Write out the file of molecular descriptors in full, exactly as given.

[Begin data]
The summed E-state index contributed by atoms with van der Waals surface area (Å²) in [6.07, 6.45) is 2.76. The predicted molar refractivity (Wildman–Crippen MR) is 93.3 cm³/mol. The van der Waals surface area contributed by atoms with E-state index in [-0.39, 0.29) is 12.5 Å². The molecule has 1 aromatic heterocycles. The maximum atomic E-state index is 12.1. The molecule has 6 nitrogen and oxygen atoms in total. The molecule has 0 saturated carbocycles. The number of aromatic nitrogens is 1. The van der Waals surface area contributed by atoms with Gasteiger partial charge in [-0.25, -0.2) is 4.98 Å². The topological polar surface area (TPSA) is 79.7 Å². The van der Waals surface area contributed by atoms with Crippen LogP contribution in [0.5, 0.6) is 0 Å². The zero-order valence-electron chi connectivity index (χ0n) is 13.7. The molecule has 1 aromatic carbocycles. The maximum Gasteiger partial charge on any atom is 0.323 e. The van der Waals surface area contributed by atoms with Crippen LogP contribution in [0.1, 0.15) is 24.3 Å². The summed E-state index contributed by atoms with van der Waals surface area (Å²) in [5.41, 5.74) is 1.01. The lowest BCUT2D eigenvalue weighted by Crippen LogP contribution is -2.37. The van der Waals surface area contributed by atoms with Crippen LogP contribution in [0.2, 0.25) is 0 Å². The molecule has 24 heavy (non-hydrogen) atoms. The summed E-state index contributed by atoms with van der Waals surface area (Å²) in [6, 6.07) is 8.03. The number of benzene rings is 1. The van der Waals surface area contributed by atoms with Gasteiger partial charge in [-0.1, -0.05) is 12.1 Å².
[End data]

The summed E-state index contributed by atoms with van der Waals surface area (Å²) in [6.07, 6.45) is 2.76. The predicted molar refractivity (Wildman–Crippen MR) is 93.3 cm³/mol. The van der Waals surface area contributed by atoms with E-state index in [-0.39, 0.29) is 12.5 Å². The molecule has 1 aromatic heterocycles. The maximum atomic E-state index is 12.1. The molecule has 6 nitrogen and oxygen atoms in total. The molecule has 0 saturated carbocycles. The number of aromatic nitrogens is 1. The van der Waals surface area contributed by atoms with Gasteiger partial charge in [-0.25, -0.2) is 4.98 Å². The topological polar surface area (TPSA) is 79.7 Å². The van der Waals surface area contributed by atoms with Crippen LogP contribution in [0.5, 0.6) is 0 Å². The zero-order valence-electron chi connectivity index (χ0n) is 13.7. The molecule has 1 aromatic carbocycles. The maximum Gasteiger partial charge on any atom is 0.323 e. The van der Waals surface area contributed by atoms with Crippen LogP contribution in [0.1, 0.15) is 24.3 Å². The summed E-state index contributed by atoms with van der Waals surface area (Å²) in [5.41, 5.74) is 1.01. The lowest BCUT2D eigenvalue weighted by Crippen LogP contribution is -2.37. The van der Waals surface area contributed by atoms with Crippen LogP contribution in [0.2, 0.25) is 0 Å². The molecule has 24 heavy (non-hydrogen) atoms. The summed E-state index contributed by atoms with van der Waals surface area (Å²) in [6, 6.07) is 8.03. The number of benzene rings is 1. The van der Waals surface area contributed by atoms with Gasteiger partial charge in [-0.1, -0.05) is 12.1 Å².